The First Years Take and Toss Feeding Variety PackAlthough breast feeding and bottle feeding can feel exhausting at times, at least there’s no choice involved – it’s milk, or milk!  At some point, your baby will be ready for food that isn’t purely liquid.  But how do you know when and what to feed them?

How do I know if my baby’s ready for solids?

This is entirely dictated by your baby’s development.  Your baby needs to have reached a certain stage of development to be physically able to cope with the swallowing process needed for more solid nutrition.  Don’t forget that it’s a gradual process.  From four to six months of age, your baby will be able to move thicker mixtures from the front of the mouth to the back, so that food may be swallowed safely without choking.  Here’s a checklist to see if your baby is ready to take the next step to more solid foods:

  • My baby is between 4 and 6 months old
  • My baby holds his / her head steadily in an upright position
  • My baby is able to sit (with support)
  • My baby is showing interest in what I eat

When you can answer yes to all of these questions, it’s safe to begin offering ‘solids’.  If you’re not sure, or not happy about making the decision on your own, simply continue feeding liquids and get your medical provider to check out your baby and give you the go-ahead.

What now?

Don’t stop giving your baby breast milk or formula.  Keep those going as normal but begin to offer the following, on a baby spoon:

Baby cereal: Mix 1 teaspoon (5ml) of baby cereal (such as rice cereal or a single grain type, fortified with iron) with 4 or 5 teaspoons (20 – 25 ml) of expressed breast milk or formula.

At this stage, the cereal will only just thicken the liquid.  Don’t be tempted to give it to your baby in a bottle and don’t thicken it more.  This is very early days and you’re trying to get your baby used to two things:

1.  Swallowing something other than a liquid.

2.  Taking nutrition from a spoon rather than drinking it from a bottle.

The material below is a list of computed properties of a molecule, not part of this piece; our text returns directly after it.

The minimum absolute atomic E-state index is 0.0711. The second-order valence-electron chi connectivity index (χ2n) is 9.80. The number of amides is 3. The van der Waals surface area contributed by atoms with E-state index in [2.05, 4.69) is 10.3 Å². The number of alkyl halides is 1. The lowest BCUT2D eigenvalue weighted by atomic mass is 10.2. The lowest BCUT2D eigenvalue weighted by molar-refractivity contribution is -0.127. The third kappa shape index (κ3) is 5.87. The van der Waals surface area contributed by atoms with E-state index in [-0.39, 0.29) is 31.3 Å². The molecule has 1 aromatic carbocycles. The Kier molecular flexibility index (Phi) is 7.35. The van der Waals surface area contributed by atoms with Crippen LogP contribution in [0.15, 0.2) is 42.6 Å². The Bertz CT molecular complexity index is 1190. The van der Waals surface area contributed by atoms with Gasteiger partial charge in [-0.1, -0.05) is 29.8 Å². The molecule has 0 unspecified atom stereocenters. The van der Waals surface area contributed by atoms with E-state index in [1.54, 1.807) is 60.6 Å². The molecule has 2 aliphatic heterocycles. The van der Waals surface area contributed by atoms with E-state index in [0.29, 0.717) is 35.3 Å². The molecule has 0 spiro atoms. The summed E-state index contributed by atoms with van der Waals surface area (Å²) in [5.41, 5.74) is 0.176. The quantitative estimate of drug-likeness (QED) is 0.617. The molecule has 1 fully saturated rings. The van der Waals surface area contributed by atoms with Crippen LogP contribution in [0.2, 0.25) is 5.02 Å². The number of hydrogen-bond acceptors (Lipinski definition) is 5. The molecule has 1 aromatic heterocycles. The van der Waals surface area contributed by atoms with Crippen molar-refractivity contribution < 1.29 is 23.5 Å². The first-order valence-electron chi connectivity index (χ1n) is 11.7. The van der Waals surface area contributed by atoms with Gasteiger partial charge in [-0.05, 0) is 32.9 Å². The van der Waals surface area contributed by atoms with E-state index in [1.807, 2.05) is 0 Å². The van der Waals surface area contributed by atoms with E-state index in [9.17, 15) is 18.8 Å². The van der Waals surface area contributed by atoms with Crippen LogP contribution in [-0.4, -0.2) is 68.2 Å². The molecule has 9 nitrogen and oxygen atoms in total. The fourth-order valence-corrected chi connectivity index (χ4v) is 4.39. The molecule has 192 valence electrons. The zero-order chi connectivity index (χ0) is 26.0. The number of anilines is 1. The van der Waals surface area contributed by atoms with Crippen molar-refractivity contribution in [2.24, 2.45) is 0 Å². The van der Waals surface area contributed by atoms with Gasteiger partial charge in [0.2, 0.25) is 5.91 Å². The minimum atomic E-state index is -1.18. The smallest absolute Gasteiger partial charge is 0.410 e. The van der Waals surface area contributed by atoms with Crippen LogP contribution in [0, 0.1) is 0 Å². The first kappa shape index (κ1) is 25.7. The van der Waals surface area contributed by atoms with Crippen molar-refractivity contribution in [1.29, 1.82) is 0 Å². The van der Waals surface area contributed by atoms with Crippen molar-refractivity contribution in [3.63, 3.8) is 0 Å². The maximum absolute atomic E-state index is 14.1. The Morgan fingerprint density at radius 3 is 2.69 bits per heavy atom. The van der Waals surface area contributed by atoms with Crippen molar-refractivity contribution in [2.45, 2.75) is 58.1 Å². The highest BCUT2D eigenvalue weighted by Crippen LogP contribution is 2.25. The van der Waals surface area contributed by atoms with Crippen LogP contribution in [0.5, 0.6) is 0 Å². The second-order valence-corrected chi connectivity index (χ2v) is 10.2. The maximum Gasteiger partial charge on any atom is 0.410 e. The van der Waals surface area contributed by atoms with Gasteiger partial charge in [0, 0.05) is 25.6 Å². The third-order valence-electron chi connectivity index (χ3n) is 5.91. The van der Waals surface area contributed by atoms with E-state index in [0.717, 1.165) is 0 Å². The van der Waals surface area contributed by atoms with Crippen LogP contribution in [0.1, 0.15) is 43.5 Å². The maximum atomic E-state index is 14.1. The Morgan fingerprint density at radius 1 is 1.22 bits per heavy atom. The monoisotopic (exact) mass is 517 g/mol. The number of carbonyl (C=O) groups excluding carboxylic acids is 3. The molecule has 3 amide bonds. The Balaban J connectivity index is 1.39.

Once you are sure that your baby is confidently managing this, you can gradually mix it with a little less liquid.  You can now start ringing the changes with oatmeal (single grain) or barley cereal.  Some babies guzzle their food straight away but others need a fair bit of persuasion, persistence and coaxing.  Don’t be discouraged if your baby falls into the second category.  It’s very common and you just need to persevere.  However, if your baby really isn’t interested and becomes distressed, it could be that the time just isn’t right yet.  Wait a week and then try again.

Pureed goodness

Once you baby is completely happy with cereal, it’s time to move up a step to pureed meats, vegetables and fruit.  When you first start, only offer one type at a time, so that if your baby has a reaction to that food, you’ll know what is causing it.  Reactions could vary from diarrhea, a rash or even vomiting.

Finger Foods

This is where the fun really begins!  From the age of 8 to 10 months, most babies can manage carefully selected finger foods.  Offer small portions, cut to a size that the baby can hold and squash into their own mouth!  Have a good supply of bibs ready!  Try soft fruits and pasta that has been well cooked beyond the ‘al dente’ stage.  You could also offer a small amount of pureed mashed potato in a bowl instead of on a spoon.  The same goes for pureed carrot.  Just remember to only offer one sort of food for a week and then if that is well tolerated, you can add in another type.  This way of feeding should continue up until your baby’s first birthday.  By then, you should be able to puree up a portion of whatever the rest of the family is eating – but stay clear of chili and curry for obvious reasons!  Continue to offer your baby breast milk or formula with each meal and in between.